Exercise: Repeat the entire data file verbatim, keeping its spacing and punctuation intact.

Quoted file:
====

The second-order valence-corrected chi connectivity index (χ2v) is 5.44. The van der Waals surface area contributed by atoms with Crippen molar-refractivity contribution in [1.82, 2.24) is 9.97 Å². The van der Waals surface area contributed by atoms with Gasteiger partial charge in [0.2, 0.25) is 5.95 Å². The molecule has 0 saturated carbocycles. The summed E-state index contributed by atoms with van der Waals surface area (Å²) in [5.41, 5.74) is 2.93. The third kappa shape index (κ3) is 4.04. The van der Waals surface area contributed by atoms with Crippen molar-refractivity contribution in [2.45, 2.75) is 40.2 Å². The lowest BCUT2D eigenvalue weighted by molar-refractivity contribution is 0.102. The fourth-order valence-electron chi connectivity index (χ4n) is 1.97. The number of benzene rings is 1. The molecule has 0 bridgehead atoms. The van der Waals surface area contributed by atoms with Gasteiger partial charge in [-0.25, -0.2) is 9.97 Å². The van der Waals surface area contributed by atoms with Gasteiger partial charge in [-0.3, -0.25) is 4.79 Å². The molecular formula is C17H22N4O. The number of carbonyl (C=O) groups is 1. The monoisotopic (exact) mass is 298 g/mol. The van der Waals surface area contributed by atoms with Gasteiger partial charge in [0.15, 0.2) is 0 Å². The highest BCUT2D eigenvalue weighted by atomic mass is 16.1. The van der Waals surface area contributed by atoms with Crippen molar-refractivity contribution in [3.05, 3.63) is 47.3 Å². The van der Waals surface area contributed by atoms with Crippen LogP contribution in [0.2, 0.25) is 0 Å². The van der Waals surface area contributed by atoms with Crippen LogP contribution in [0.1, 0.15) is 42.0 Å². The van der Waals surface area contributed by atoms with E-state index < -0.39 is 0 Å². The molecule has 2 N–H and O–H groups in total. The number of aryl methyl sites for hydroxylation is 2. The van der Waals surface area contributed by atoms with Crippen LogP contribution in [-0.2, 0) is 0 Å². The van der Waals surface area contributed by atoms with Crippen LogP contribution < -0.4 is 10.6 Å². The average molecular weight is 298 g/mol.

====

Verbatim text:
The second-order valence-corrected chi connectivity index (χ2v) is 5.44. The van der Waals surface area contributed by atoms with Crippen molar-refractivity contribution in [1.82, 2.24) is 9.97 Å². The van der Waals surface area contributed by atoms with Gasteiger partial charge in [0.2, 0.25) is 5.95 Å². The molecule has 0 saturated carbocycles. The summed E-state index contributed by atoms with van der Waals surface area (Å²) in [5.41, 5.74) is 2.93. The third kappa shape index (κ3) is 4.04. The van der Waals surface area contributed by atoms with Crippen molar-refractivity contribution in [2.45, 2.75) is 40.2 Å². The lowest BCUT2D eigenvalue weighted by molar-refractivity contribution is 0.102. The fourth-order valence-electron chi connectivity index (χ4n) is 1.97. The number of benzene rings is 1. The molecule has 0 bridgehead atoms. The van der Waals surface area contributed by atoms with Gasteiger partial charge in [-0.25, -0.2) is 9.97 Å². The van der Waals surface area contributed by atoms with Gasteiger partial charge in [-0.3, -0.25) is 4.79 Å². The molecular formula is C17H22N4O. The number of carbonyl (C=O) groups is 1. The monoisotopic (exact) mass is 298 g/mol. The van der Waals surface area contributed by atoms with Gasteiger partial charge in [0.15, 0.2) is 0 Å². The highest BCUT2D eigenvalue weighted by atomic mass is 16.1. The van der Waals surface area contributed by atoms with Crippen molar-refractivity contribution in [3.05, 3.63) is 47.3 Å². The van der Waals surface area contributed by atoms with Crippen LogP contribution in [0.2, 0.25) is 0 Å². The van der Waals surface area contributed by atoms with Crippen LogP contribution in [0.1, 0.15) is 42.0 Å². The van der Waals surface area contributed by atoms with E-state index < -0.39 is 0 Å². The molecule has 2 N–H and O–H groups in total. The number of aryl methyl sites for hydroxylation is 2. The van der Waals surface area contributed by atoms with Crippen LogP contribution in [-0.2, 0) is 0 Å². The van der Waals surface area contributed by atoms with Crippen LogP contribution < -0.4 is 10.6 Å². The average molecular weight is 298 g/mol.